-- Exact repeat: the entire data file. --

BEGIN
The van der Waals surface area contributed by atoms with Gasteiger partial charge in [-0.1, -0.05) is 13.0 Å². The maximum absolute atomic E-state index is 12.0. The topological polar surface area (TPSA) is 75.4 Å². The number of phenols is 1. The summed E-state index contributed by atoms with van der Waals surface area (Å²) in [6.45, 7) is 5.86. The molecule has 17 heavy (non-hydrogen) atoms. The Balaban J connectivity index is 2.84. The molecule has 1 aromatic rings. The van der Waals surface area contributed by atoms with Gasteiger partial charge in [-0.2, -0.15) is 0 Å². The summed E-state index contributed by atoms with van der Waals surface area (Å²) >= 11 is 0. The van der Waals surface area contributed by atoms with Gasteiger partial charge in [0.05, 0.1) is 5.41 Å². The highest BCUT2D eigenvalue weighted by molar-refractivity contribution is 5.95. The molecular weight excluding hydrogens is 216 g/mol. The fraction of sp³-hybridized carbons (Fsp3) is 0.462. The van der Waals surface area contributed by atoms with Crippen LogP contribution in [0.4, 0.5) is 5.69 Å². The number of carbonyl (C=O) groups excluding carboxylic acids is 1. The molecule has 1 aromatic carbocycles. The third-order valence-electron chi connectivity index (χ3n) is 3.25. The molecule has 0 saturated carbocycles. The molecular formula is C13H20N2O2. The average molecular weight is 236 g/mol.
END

The van der Waals surface area contributed by atoms with Gasteiger partial charge in [-0.1, -0.05) is 13.0 Å². The maximum absolute atomic E-state index is 12.0. The topological polar surface area (TPSA) is 75.4 Å². The number of phenols is 1. The summed E-state index contributed by atoms with van der Waals surface area (Å²) in [6.45, 7) is 5.86. The molecule has 17 heavy (non-hydrogen) atoms. The Balaban J connectivity index is 2.84. The molecule has 1 aromatic rings. The van der Waals surface area contributed by atoms with Gasteiger partial charge in [-0.2, -0.15) is 0 Å². The summed E-state index contributed by atoms with van der Waals surface area (Å²) >= 11 is 0. The van der Waals surface area contributed by atoms with Gasteiger partial charge in [0.05, 0.1) is 5.41 Å². The highest BCUT2D eigenvalue weighted by molar-refractivity contribution is 5.95. The molecular weight excluding hydrogens is 216 g/mol. The fraction of sp³-hybridized carbons (Fsp3) is 0.462. The van der Waals surface area contributed by atoms with Crippen LogP contribution in [0.4, 0.5) is 5.69 Å². The number of carbonyl (C=O) groups excluding carboxylic acids is 1. The molecule has 1 aromatic carbocycles. The third-order valence-electron chi connectivity index (χ3n) is 3.25. The molecule has 0 saturated carbocycles. The molecular formula is C13H20N2O2. The average molecular weight is 236 g/mol.